Greyton Cottage

WORDS Debbie Loots PHOTOS Stefan Calitz

When a young couple invested in a quaint Greyton cottage, they asked interior designer Hendré Bloem to give it a Scandinavian makeover, with lots of white wall space to show off their London-acquired modern artworks.

Hendré Bloem was the right man for the job. A young Cape Town couple knew this straight away when they saw the designer’s stylish revamp of Greyton Lodge.

The couple, back in Cape Town with their two toddlers after a stint in London, wanted the right person to redesign and renovate their newly acquired weekend cottage on Regent Street, one of Greyton’s quaint treed lanes.

They were in luck, because not only did their house become a project Hendré loved, but he was also the man about town concerning all things renovation in Greyton. Like where to buy building supplies, who the best local contractors were and where to get plans signed off. And getting approval wasn’t easy.

“The house may not have heritage status, but we still had to get the go-ahead from the Greyton Aesthetics Advisory Committee,” says Hendré. Based on the design guidelines of town founder Herbert Vigne, houses have to look like a simpler version of the Cape Dutch home. And the Regent Street cottage ticked all the boxes: small gables, front door flanked by two symmetrical windows, and an outside staircase leading to the attic.

That typical Greyton look Hendré wasn’t going to mess with. Well, maybe just improve on a little… which he did. He moved the outside staircase inside, and turned the attic into two loft bedrooms and an en-suite bathroom.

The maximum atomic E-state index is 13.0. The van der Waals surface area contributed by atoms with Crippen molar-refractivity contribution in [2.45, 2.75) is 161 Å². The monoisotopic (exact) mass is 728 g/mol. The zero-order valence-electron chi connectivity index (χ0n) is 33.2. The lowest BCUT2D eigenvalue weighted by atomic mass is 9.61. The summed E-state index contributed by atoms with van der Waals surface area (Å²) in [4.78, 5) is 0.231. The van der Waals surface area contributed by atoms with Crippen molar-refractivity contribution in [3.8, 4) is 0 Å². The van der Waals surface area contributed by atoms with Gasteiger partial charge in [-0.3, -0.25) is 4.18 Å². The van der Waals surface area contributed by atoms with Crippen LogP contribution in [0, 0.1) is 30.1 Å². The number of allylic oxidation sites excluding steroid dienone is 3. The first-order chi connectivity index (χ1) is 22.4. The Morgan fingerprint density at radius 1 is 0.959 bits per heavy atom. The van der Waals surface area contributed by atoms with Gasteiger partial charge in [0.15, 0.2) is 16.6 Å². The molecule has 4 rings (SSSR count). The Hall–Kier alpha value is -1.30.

That’s really as far as any major outside renovations went (apart from the single garage he converted into a guest cottage – a story for later). The bulk of the work happened inside.

“We opened up living spaces and turned a dark room off the kitchen into an airy stoep with views across the wooded garden and mountains,” says Hendré.

The interior design brief was simple: Go clean Scandinavian lines, use white and grey for colour, and get locally designed furniture and fittings. Hendré happily obliged.

So, save for a bare brick wall in the downstairs bedroom, nearly everything was painted white: floors, walls, living spaces, kitchen, you name it. Even the metro tiles in the bathrooms and kitchen are white.

It worked magic. Colours popped: the owners’ artworks, bright-green chairs, kitchen shelving by James Mudge, the impressive raw steel staircase… The cottage was sorted.

Now, back to the aforementioned converted garage, where the Scandinavian look continues. It is Hendré’s favourite space. So what’s so special?

“In place of the roller door, we used cottage-paned French windows, letting in lots of light and amazing views. I then thought, why stop here? So we knocked down another wall, and more light and garden views streamed in. It worked beautifully.”

Spoken like a true designer, and clearly the right man for the job.